In the next two years, the six of us met almost weekly to study and pray together. We read articles and watched every tape that Brian Swimme produced, plus most of Thomas Berry’s. It seemed in those days that new and exciting books were coming off the presses every week. So we read.

We discovered resources in the community—Trees Forever and Iowa Renewable Energy Association (I-Renew) were both extremely helpful and encouraging. Many other local authorities gave advice and support. Those Wednesdays when we met were needed for such things as deciding on an overall vision, developing a plan for the protection and development of the land, deciding what responsibilities and activities we each might embrace, and eventually working with architects and contractors. None of this, of course, was even thinkable without the approval and support of our community, The Franciscan Sisters of Perpetual Adoration (FSPA), in La Crosse, Wisconsin. Their “yes” to the creation of Prairiewoods made it possible then and continues to make it possible now. In addition to members of the core group, other members of FSPA have since joined the staff, each adding her own more wisdom and personal skills to the common effort.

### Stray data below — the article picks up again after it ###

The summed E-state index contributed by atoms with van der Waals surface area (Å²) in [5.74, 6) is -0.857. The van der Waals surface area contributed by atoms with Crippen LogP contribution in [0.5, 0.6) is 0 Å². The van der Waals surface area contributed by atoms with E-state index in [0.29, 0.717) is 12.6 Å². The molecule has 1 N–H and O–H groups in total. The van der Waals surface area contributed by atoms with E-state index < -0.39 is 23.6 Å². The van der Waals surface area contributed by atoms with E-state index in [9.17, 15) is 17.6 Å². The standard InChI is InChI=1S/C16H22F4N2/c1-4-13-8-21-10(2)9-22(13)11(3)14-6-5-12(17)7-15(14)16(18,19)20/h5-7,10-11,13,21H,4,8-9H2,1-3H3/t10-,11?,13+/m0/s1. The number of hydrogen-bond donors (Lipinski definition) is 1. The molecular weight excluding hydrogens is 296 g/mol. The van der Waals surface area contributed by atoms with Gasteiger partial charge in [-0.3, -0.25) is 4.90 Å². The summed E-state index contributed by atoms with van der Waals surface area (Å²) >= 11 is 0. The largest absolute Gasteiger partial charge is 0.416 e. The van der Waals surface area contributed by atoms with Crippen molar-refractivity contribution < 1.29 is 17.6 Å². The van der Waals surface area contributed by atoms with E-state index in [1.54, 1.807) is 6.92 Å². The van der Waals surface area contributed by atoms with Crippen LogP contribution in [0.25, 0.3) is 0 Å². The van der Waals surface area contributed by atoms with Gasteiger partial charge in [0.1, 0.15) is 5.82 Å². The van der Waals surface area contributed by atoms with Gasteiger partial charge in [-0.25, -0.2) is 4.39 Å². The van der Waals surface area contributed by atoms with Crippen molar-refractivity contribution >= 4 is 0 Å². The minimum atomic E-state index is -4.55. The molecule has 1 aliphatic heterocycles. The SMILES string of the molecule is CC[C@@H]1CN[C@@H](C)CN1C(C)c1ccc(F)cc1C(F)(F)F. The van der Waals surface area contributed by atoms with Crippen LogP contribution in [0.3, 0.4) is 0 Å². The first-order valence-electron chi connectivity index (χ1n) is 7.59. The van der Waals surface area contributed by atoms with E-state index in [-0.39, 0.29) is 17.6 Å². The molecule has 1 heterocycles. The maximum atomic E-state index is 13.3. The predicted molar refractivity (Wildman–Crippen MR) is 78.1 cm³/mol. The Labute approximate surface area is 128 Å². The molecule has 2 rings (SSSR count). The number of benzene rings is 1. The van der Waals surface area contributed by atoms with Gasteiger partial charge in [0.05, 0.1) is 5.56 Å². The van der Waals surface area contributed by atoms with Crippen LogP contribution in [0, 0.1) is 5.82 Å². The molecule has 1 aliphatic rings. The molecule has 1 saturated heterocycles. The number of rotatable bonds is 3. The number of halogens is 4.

The entire history of these 20 years requires more than this blog for its telling. There have been so many memorable moments, so many creative and committed people who have played a vital part as members of the staff, so many board members gave their time in a generous spirit and who have faithfully kept the center moving forward, some challenges, some disappointments, some work and, yes, some pain.

The mission statement of Prairiewoods today is remarkably similar to the original one. The vision has not changed. Our desire has been and is to open this 70 acres as a sacred space for all who desire to deepen their spirituality, to come to know themselves more completely, to welcome the healing power of Earth and to recognize the spiritual connection we have with all life and to come to realize that, no matter what our creeds or cultures, all of us are one human family.